I’m sure we’ve all heard this phrase start countless times, it belongs to the soundscape that fills each and every train station.
The presence of the train in our life is far more important than we think. Throughout history the movement of people has been constant, from the nomadic tribes that moved on foot in the Paleolithic period; later they began to use animals to carry cargo or people; animals passed to tow trailers where people could move without walking … until after the invention of the steam engine, then came the railroad. In the two centuries that have passed since its appearance human ingenuity has developed new systems of locomotion, but none of them is as present in the collective imagination, as the train.
Visually it is a resource widely used in cinematography to explain stories, describe moods or show landscapes where the railway is their very backbone. One of the first entertainments young children have is playing at being “little trains”; the first great toy is a miniature train (for parents too!) and their first drawings imitate a steam train. I still remember the faces of my parents when they saw that piece of art which improved the appearance of the corridor: a train towed by something purporting to be a steam locomotive, which drew tens of coaches, of various colors and shapes, even with people waving from inside. Even when physicists try to explain Einstein’s Special Theory of Relativity they use the example of the observer in the train or at the station?
In Spain, for the past 30 years, we have lived through a period of unprecedented rail development. Thousands of kilometers of high speed rail track have been laid that connect almost all the regions to the centre of the country. The Spanish landscape is one of the most mountainous in Europe, with Madrid, the capital in the centre, on a plateau 600m above sea level, flanked by mountain ranges that fall sharply to the sea or shelter rivers hundreds of kilometers long.
This topography has forced the Spanish railway industry into facing some majestic challenges to combine the construction and requirements of the high speed tracks (radii of curvature, earrings, etc) with the relief of the Iberian Peninsula. But there are still major challenges – as any model railway enthusiast knows – and I certainly do as one of my favourite hobbies is “play trains”. For the Spanish railway – cardboard boxes will not suffice!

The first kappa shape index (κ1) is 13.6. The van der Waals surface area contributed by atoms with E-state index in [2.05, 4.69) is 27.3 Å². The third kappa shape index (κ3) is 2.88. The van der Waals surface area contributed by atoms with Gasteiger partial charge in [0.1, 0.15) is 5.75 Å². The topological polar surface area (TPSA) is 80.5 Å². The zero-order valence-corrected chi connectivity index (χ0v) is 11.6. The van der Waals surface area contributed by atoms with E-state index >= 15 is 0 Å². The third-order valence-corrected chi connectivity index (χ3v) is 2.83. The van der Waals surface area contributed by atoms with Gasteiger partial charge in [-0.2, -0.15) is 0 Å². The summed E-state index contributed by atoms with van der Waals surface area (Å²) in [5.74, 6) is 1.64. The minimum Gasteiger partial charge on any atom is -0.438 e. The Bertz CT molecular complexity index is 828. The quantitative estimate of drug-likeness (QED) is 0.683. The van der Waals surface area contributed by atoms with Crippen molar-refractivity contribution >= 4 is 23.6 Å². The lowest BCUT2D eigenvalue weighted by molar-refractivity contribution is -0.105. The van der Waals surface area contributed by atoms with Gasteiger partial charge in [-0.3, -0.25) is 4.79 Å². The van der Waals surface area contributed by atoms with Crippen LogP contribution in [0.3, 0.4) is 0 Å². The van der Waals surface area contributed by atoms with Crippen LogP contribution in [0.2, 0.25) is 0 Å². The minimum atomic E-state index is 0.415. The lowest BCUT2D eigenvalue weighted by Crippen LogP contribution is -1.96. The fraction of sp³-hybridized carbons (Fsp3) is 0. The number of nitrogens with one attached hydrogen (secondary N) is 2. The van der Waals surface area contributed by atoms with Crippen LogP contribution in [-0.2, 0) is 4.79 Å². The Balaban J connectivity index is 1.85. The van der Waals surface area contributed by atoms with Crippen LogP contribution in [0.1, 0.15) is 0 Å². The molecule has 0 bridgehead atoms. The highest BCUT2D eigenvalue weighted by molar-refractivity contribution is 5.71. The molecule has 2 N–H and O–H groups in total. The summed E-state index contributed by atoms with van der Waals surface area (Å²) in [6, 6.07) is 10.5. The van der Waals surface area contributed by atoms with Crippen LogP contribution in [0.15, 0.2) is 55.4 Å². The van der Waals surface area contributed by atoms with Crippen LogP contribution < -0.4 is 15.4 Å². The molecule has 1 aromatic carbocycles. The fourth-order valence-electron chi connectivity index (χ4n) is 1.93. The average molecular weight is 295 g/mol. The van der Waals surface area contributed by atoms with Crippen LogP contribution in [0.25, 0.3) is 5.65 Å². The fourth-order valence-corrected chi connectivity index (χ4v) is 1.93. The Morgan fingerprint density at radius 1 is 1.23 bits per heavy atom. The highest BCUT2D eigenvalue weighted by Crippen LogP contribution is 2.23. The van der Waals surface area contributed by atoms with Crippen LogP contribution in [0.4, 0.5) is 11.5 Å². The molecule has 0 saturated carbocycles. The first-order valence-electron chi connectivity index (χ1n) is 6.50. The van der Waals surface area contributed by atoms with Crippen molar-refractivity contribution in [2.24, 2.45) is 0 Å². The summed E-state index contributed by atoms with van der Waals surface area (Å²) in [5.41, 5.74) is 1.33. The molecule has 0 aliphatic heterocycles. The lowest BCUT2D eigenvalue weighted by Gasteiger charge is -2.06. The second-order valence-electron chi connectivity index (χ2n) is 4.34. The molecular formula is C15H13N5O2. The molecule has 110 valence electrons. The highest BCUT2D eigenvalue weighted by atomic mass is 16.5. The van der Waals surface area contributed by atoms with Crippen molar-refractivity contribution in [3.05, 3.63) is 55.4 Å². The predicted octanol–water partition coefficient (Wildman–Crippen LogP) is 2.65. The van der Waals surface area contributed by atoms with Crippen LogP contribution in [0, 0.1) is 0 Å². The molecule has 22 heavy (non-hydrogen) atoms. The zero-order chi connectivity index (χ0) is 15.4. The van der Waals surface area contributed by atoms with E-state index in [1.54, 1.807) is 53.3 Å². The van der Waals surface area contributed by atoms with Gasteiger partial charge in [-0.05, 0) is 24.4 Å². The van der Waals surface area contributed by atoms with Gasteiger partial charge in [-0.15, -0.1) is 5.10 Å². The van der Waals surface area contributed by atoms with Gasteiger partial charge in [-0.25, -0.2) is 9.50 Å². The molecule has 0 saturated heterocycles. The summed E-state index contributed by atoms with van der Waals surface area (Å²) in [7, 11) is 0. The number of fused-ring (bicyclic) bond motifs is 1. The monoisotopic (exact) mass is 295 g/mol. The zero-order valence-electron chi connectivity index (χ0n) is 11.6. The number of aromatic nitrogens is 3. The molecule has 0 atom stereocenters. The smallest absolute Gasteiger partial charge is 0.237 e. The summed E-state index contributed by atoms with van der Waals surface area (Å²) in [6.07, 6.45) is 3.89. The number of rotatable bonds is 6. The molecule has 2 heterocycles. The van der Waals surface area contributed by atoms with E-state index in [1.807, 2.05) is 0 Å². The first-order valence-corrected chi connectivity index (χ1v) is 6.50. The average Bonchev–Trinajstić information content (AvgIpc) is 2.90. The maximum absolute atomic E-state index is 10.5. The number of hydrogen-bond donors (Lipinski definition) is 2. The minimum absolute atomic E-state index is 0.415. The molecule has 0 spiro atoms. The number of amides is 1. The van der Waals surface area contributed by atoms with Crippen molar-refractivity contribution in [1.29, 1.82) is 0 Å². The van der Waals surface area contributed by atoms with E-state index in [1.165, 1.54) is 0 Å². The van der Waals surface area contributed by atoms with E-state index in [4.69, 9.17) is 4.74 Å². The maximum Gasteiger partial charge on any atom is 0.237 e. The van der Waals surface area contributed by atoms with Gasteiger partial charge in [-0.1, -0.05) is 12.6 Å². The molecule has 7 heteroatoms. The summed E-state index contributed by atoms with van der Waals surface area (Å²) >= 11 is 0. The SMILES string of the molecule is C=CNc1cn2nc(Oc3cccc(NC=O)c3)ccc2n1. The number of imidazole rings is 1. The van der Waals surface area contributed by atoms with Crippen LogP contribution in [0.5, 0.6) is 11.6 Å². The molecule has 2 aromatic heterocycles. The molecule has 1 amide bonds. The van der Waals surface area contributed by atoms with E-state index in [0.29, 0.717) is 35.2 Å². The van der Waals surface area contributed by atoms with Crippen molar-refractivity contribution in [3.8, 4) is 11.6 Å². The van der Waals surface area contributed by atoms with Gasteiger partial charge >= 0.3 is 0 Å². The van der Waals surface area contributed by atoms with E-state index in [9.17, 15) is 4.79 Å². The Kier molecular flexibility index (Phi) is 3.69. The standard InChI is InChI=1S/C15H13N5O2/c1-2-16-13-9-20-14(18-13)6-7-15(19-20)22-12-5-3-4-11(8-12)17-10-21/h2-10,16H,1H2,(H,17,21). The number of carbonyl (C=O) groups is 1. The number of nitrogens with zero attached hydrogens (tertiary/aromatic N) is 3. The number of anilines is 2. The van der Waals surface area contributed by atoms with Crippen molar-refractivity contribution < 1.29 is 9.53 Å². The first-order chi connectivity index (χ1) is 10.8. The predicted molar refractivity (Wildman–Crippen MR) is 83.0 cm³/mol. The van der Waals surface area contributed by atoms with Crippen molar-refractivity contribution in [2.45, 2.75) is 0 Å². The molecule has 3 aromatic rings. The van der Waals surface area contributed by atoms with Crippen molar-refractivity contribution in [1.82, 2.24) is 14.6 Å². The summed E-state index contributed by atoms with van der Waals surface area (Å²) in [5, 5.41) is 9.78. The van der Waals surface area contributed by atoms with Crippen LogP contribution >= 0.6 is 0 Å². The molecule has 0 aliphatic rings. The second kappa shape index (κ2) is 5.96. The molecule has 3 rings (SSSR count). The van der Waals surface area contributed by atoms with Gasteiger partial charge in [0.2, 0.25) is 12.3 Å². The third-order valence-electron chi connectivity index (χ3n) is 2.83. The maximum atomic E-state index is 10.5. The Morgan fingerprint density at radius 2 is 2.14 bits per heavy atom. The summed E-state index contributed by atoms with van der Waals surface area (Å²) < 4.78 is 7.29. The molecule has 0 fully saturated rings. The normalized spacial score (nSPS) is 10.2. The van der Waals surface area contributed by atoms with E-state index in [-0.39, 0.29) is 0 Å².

Returning to the “actual” trains, the construction of tunnels and viaducts, and their impact on groundwater bodies, has to be taken into account. Throughout Spain there are extensive monitoring networks that provide information on the effects of tunneling and construction, many monitoring systems were put in place from the moment the project commenced.
I recently took a trip to the Basque Country to take a look at these networks. Accompanied by Candido Garcia, a geologist who oozes passion for a job well done and the sustainability of construction, I visited one of the tunnels that was being drilled in the “Basque Y”. Candido showed me the groundwater levels and surface water flowing into streams around the tunnel measuring network.
I was impressed by the amount of water seeping into the tunnel and the flumes they have installed prior to this water sewage and subsequent discharge. All this was put into place in order to ensure that the impact on the environment of these “aggressive” infrastructures is minimal.
I finished the visit with both my objectives met: the first was to go onsite and see the practical application and the ultimate goal of the equipment we have supplied, and evaluate firsthand the value our customer places on the data provided by this equipment. The second goal, a much more personal objective: to see the “small” differences between the construction of the cardboard tunnels in my living room and the tunnels of the high-speed train network.
I do not want to finish without thanking Candido for his friendliness and attention during the long afternoon we were together. For me the time passed in a flash because I couldn’t wait to see everything he wanted to show me.